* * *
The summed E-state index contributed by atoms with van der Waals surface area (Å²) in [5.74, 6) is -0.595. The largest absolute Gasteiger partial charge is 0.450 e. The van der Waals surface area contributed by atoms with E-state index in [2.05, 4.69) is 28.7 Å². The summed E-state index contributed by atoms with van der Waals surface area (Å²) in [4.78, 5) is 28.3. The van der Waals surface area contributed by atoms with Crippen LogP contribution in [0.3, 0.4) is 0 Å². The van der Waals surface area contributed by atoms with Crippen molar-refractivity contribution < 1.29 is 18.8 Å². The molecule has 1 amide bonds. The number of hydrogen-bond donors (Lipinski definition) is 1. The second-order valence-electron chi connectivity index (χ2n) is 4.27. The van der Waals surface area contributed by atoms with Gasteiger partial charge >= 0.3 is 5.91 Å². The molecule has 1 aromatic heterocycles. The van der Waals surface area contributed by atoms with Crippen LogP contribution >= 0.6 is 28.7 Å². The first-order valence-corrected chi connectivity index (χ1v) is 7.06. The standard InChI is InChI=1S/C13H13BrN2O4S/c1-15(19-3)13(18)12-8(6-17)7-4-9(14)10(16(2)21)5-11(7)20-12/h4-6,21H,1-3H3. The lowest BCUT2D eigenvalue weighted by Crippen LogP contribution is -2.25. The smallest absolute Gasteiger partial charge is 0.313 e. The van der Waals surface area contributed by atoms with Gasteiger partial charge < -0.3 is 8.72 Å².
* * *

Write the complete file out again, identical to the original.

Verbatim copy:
The summed E-state index contributed by atoms with van der Waals surface area (Å²) in [5.74, 6) is -0.595. The largest absolute Gasteiger partial charge is 0.450 e. The van der Waals surface area contributed by atoms with E-state index in [2.05, 4.69) is 28.7 Å². The summed E-state index contributed by atoms with van der Waals surface area (Å²) in [4.78, 5) is 28.3. The van der Waals surface area contributed by atoms with Crippen LogP contribution in [0.3, 0.4) is 0 Å². The van der Waals surface area contributed by atoms with Crippen molar-refractivity contribution < 1.29 is 18.8 Å². The molecule has 1 amide bonds. The number of hydrogen-bond donors (Lipinski definition) is 1. The second-order valence-electron chi connectivity index (χ2n) is 4.27. The van der Waals surface area contributed by atoms with Gasteiger partial charge >= 0.3 is 5.91 Å². The molecule has 1 aromatic heterocycles. The van der Waals surface area contributed by atoms with Crippen LogP contribution >= 0.6 is 28.7 Å². The first-order valence-corrected chi connectivity index (χ1v) is 7.06. The standard InChI is InChI=1S/C13H13BrN2O4S/c1-15(19-3)13(18)12-8(6-17)7-4-9(14)10(16(2)21)5-11(7)20-12/h4-6,21H,1-3H3. The lowest BCUT2D eigenvalue weighted by Crippen LogP contribution is -2.25. The smallest absolute Gasteiger partial charge is 0.313 e. The van der Waals surface area contributed by atoms with Gasteiger partial charge < -0.3 is 8.72 Å².